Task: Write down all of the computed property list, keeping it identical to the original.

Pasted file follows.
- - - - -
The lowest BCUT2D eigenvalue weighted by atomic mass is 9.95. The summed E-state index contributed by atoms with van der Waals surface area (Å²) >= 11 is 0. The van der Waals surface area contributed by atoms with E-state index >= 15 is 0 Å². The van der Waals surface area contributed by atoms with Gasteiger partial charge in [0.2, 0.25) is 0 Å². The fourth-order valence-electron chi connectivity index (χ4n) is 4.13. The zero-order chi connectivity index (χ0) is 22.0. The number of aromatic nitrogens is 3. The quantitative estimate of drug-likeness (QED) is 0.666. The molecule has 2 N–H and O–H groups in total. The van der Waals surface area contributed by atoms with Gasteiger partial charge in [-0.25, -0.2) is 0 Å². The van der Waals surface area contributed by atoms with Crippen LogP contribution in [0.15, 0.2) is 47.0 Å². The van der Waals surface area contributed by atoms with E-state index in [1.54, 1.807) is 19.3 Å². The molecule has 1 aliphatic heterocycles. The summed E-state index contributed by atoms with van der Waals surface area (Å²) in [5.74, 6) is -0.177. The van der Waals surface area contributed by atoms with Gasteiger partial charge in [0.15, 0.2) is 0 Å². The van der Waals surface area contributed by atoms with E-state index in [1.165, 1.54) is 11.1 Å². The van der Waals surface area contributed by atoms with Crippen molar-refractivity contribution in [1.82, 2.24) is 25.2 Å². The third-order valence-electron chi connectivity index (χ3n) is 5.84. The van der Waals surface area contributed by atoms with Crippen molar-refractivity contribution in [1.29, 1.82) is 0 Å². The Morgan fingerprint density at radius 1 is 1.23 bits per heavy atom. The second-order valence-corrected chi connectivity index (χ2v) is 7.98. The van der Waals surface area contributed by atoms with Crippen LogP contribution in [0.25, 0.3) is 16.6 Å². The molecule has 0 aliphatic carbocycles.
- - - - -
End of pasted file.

The lowest BCUT2D eigenvalue weighted by atomic mass is 9.95. The summed E-state index contributed by atoms with van der Waals surface area (Å²) >= 11 is 0. The van der Waals surface area contributed by atoms with E-state index >= 15 is 0 Å². The van der Waals surface area contributed by atoms with Gasteiger partial charge in [0.2, 0.25) is 0 Å². The fourth-order valence-electron chi connectivity index (χ4n) is 4.13. The zero-order chi connectivity index (χ0) is 22.0. The number of aromatic nitrogens is 3. The quantitative estimate of drug-likeness (QED) is 0.666. The molecule has 2 N–H and O–H groups in total. The van der Waals surface area contributed by atoms with Gasteiger partial charge in [-0.25, -0.2) is 0 Å². The van der Waals surface area contributed by atoms with Crippen LogP contribution in [0.15, 0.2) is 47.0 Å². The van der Waals surface area contributed by atoms with E-state index in [1.54, 1.807) is 19.3 Å². The molecule has 1 aliphatic heterocycles. The summed E-state index contributed by atoms with van der Waals surface area (Å²) in [5.74, 6) is -0.177. The van der Waals surface area contributed by atoms with Gasteiger partial charge in [0.15, 0.2) is 0 Å². The van der Waals surface area contributed by atoms with E-state index in [1.165, 1.54) is 11.1 Å². The van der Waals surface area contributed by atoms with Crippen molar-refractivity contribution in [1.82, 2.24) is 25.2 Å². The third-order valence-electron chi connectivity index (χ3n) is 5.84. The van der Waals surface area contributed by atoms with Crippen molar-refractivity contribution in [1.29, 1.82) is 0 Å². The Morgan fingerprint density at radius 1 is 1.23 bits per heavy atom. The second-order valence-corrected chi connectivity index (χ2v) is 7.98. The van der Waals surface area contributed by atoms with Crippen LogP contribution in [0.25, 0.3) is 16.6 Å². The molecule has 0 aliphatic carbocycles.